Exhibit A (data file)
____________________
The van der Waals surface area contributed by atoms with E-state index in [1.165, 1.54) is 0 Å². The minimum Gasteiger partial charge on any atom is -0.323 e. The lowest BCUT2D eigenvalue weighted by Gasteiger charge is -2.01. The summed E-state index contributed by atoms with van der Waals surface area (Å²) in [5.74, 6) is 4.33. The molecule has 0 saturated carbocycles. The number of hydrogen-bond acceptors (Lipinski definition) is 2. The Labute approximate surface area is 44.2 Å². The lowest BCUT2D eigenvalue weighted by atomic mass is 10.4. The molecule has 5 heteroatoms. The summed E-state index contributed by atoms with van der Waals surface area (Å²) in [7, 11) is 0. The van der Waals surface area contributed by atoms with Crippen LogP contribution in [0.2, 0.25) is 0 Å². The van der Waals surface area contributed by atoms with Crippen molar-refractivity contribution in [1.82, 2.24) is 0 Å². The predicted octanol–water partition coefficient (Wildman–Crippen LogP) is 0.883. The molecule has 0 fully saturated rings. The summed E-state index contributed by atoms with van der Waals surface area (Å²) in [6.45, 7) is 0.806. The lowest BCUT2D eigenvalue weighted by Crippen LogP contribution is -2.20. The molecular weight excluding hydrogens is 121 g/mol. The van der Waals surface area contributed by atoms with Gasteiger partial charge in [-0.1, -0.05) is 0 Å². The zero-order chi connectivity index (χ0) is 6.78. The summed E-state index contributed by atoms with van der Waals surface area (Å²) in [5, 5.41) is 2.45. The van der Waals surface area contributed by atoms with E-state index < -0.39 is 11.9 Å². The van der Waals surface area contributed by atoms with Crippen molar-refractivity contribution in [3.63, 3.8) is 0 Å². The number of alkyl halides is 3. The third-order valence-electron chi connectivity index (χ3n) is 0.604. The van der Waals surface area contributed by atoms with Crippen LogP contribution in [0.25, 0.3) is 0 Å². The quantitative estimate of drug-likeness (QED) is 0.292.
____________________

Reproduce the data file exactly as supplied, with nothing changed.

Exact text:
The van der Waals surface area contributed by atoms with E-state index in [1.165, 1.54) is 0 Å². The minimum Gasteiger partial charge on any atom is -0.323 e. The lowest BCUT2D eigenvalue weighted by Gasteiger charge is -2.01. The summed E-state index contributed by atoms with van der Waals surface area (Å²) in [5.74, 6) is 4.33. The molecule has 0 saturated carbocycles. The number of hydrogen-bond acceptors (Lipinski definition) is 2. The Labute approximate surface area is 44.2 Å². The lowest BCUT2D eigenvalue weighted by atomic mass is 10.4. The molecule has 5 heteroatoms. The summed E-state index contributed by atoms with van der Waals surface area (Å²) in [7, 11) is 0. The van der Waals surface area contributed by atoms with Crippen LogP contribution in [0.2, 0.25) is 0 Å². The van der Waals surface area contributed by atoms with Crippen molar-refractivity contribution in [1.82, 2.24) is 0 Å². The predicted octanol–water partition coefficient (Wildman–Crippen LogP) is 0.883. The molecule has 0 fully saturated rings. The summed E-state index contributed by atoms with van der Waals surface area (Å²) in [6.45, 7) is 0.806. The lowest BCUT2D eigenvalue weighted by Crippen LogP contribution is -2.20. The molecular weight excluding hydrogens is 121 g/mol. The van der Waals surface area contributed by atoms with Gasteiger partial charge in [-0.1, -0.05) is 0 Å². The zero-order chi connectivity index (χ0) is 6.78. The summed E-state index contributed by atoms with van der Waals surface area (Å²) in [5, 5.41) is 2.45. The van der Waals surface area contributed by atoms with E-state index < -0.39 is 11.9 Å². The van der Waals surface area contributed by atoms with Crippen molar-refractivity contribution in [3.63, 3.8) is 0 Å². The number of alkyl halides is 3. The third-order valence-electron chi connectivity index (χ3n) is 0.604. The van der Waals surface area contributed by atoms with Crippen LogP contribution in [0.25, 0.3) is 0 Å². The quantitative estimate of drug-likeness (QED) is 0.292.